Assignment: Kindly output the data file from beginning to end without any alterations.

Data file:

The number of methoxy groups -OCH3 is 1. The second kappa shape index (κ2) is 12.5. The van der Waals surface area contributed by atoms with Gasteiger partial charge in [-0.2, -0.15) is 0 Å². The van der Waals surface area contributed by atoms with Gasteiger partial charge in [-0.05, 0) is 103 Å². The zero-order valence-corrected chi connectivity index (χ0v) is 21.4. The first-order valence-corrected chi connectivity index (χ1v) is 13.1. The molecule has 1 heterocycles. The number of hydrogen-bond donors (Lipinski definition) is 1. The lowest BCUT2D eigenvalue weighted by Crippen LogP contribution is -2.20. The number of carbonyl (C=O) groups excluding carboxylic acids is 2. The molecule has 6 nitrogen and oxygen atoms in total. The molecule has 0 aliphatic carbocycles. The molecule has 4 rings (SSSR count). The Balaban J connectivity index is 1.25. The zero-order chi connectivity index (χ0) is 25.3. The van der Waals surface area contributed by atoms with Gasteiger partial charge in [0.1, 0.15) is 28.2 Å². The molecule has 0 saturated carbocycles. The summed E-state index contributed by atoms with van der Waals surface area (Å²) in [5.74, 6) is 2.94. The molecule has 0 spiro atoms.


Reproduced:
The number of methoxy groups -OCH3 is 1. The second kappa shape index (κ2) is 12.5. The van der Waals surface area contributed by atoms with Gasteiger partial charge in [-0.2, -0.15) is 0 Å². The van der Waals surface area contributed by atoms with Gasteiger partial charge in [-0.05, 0) is 103 Å². The zero-order valence-corrected chi connectivity index (χ0v) is 21.4. The first-order valence-corrected chi connectivity index (χ1v) is 13.1. The molecule has 1 heterocycles. The number of hydrogen-bond donors (Lipinski definition) is 1. The lowest BCUT2D eigenvalue weighted by Crippen LogP contribution is -2.20. The number of carbonyl (C=O) groups excluding carboxylic acids is 2. The molecule has 6 nitrogen and oxygen atoms in total. The molecule has 0 aliphatic carbocycles. The molecule has 4 rings (SSSR count). The Balaban J connectivity index is 1.25. The zero-order chi connectivity index (χ0) is 25.3. The van der Waals surface area contributed by atoms with Gasteiger partial charge in [0.1, 0.15) is 28.2 Å². The molecule has 0 saturated carbocycles. The summed E-state index contributed by atoms with van der Waals surface area (Å²) in [5.74, 6) is 2.94. The molecule has 0 spiro atoms.